Why People Take Fewer Notes Than They Should, and What They Can Do About It

It is often necessary to take notes about a document in order to understand, recall and act on it. Unfortunately, people face several difficulties in taking notes. Most people are not aware of the source of the difficulties. I dedicated a good part of my book, Cognitive Productivity: Using Knowledge to Become Profoundly Effective, to explaining such difficulties.

Screencast and web page about how Hook can help you create, link and access notes

Yesterday, we published a new screencast on the importance of taking-notes, and how Hook can help with note-taking.

We also recently published a web page on some of the note-taking benefits of Hook.

Those resources show that Hook does not replace your note-taking apps. Instead, Hook helps you make better use of them.

Stay tuned, as we will produce more screencasts and blog posts on note-taking.

Source problems people face taking notes without Hook

Here are some of the general sources of the problems people have taking notes without Hook.

  1. Operating systems (OS’s) are not adequately designed for cognitive productivity. Instead, they are geared towards shallow processing of information (such as web browsing and surfing).
  2. K-12 teachers, and even university professors, themselves are not schooled in cognitive productivity. And even those that are do not tend to explicitly teach cognitive productivity to their students. As a result, students graduate without having been explicitly taught (a) about cognitive productivity challenges; and (b) how to solve them.
  3. Cobbling together good note-taking strategies is difficult.

The specific note-taking challenges people face without Hook

Here are some of the specific problems people face with note-taking using technology.

  1. Notes are not very helpful unless one can quickly create and access them.
  2. Creating notes that can be quickly accessed requires a strategy; if the strategy is not efficient, then acting on it drains time and energy.
  3. Without the right strategy, randomly accessing notes is difficult and unnatural. (Even with a good strategy, given current software, it is often difficult.)
  4. Notes should automatically be linked to what they are about, but macOS lacks a content-linking mechanism.

Consequences of these problems

As a result, people take fewer notes than they should.

And yet we know that without taking notes, one’s ability to understand, remember and act on information is seriously reduced. Not having access to notes is like operating with a lower IQ.

What is possible?

But let’s flip this around to speak positively about the benefits of note-taking. By taking and using notes, one can better understand, remember and act on complex documents. This is where Hook comes in.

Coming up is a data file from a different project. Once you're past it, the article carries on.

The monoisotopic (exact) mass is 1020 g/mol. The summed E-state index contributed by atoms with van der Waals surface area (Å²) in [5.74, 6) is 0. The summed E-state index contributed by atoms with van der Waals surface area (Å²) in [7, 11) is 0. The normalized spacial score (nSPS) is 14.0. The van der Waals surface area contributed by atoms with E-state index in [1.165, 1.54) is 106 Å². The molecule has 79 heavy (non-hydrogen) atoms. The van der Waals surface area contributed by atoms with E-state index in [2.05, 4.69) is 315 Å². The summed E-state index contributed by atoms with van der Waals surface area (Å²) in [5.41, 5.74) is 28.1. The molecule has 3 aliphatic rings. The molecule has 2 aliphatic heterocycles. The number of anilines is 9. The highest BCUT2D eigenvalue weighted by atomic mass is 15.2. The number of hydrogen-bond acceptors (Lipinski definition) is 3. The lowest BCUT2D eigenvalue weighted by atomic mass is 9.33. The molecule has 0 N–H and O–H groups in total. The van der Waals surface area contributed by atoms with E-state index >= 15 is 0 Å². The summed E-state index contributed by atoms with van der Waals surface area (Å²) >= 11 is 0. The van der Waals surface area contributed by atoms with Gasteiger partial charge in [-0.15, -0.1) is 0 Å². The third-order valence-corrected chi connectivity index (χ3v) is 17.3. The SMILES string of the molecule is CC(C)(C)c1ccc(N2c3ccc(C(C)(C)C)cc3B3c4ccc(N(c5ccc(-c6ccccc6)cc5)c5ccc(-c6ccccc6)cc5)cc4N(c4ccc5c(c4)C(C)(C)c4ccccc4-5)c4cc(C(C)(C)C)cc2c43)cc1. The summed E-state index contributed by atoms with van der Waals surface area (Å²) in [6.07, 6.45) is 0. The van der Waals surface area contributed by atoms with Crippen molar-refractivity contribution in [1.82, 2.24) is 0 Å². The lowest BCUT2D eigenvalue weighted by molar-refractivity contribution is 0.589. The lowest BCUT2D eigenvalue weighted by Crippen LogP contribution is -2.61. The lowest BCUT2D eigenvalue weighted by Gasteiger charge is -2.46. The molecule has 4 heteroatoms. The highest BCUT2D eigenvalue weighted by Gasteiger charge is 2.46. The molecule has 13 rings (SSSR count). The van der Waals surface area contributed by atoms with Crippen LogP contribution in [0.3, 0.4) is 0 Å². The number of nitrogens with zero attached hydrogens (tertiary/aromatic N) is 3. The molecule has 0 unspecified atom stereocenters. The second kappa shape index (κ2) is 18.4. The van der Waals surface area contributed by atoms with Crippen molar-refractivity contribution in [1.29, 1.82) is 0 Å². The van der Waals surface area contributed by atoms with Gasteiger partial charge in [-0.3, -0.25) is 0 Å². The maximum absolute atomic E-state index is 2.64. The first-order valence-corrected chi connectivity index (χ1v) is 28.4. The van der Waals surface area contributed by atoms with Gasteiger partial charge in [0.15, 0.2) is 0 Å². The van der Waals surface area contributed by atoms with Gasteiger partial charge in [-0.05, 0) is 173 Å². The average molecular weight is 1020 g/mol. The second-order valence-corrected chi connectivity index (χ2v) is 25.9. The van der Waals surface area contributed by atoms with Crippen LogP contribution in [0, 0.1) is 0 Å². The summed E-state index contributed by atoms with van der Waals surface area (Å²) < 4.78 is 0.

Nobel Prize winning physicist Richard Feynman proposed some principles for deep understanding, which are known as the Feynman technique. Feynman advocated expressing ideas in one’s own words while detecting and repairing (a) one’s knowledge gaps, and (b) one’s use of jargon.

Note-taking is an important component of this technique. It has more general cognitive benefits, as discussed in Cognitive Productivity: Using Knowledge to Become Profoundly Effective, and in Cognitive Productivity with macOS®: 7 Principles for Getting Smarter with Knowledge.

Enter Hook’s “Link to New”

Hook contains a handy command that addresses the challenges and opportunities discussed above. It’s called Link to New. Just issue this command in the context of any information resource about which you would like to take notes. Hook will then automatically:

  1. create a note document in the app of your choice;
  2. sensibly name it (copying the name of the resource it is about, i.e. its source);
  3. (optionally) tag it;
  4. file it in a convenient location; and
  5. link it to its source.

Thereafter, when you invoke the Hook popup window in the context of either the source or the note, you will be able to instantly navigate from one to the other.

Take notes in the app of your choice

Notice the italicized text in the first numbered item above: with Hook you can take notes in the app of your choice. People typically think of notes as text. But with Hook, notes can be any document in any app. If you’re reviewing financial information, a note could be in a spreadsheet. A complex document sometimes calls for a “graphical organizer”, diagram (e.g. in Sketch) or “mind map” (e.g. in iThoughts X). If you’re reviewing code, you might even want to write a little program. In fact, a “note” can even be a task in an app like Things or OmniFocus.

Take notes about anything.

With Hook, the source of the note can be just about anything. Hook allows you to quickly link all kinds of information to your notes: PDFs, other files, web pages, emails etc.

Associate any number of notes with the source

With Hook, you are not limited to one note or type of note for a source. You can associate several notes with one document.

Store your notes anywhere

With Hook, you can store your notes in Finder, iCloud, Dropbox, Evernote, EagleFiler, etc.

Check out screencasts about Hook and download a free copy

So, have a look at some screencasts about Hook, and download a free copy of this CogSci Apps invention for your cognitive productivity.

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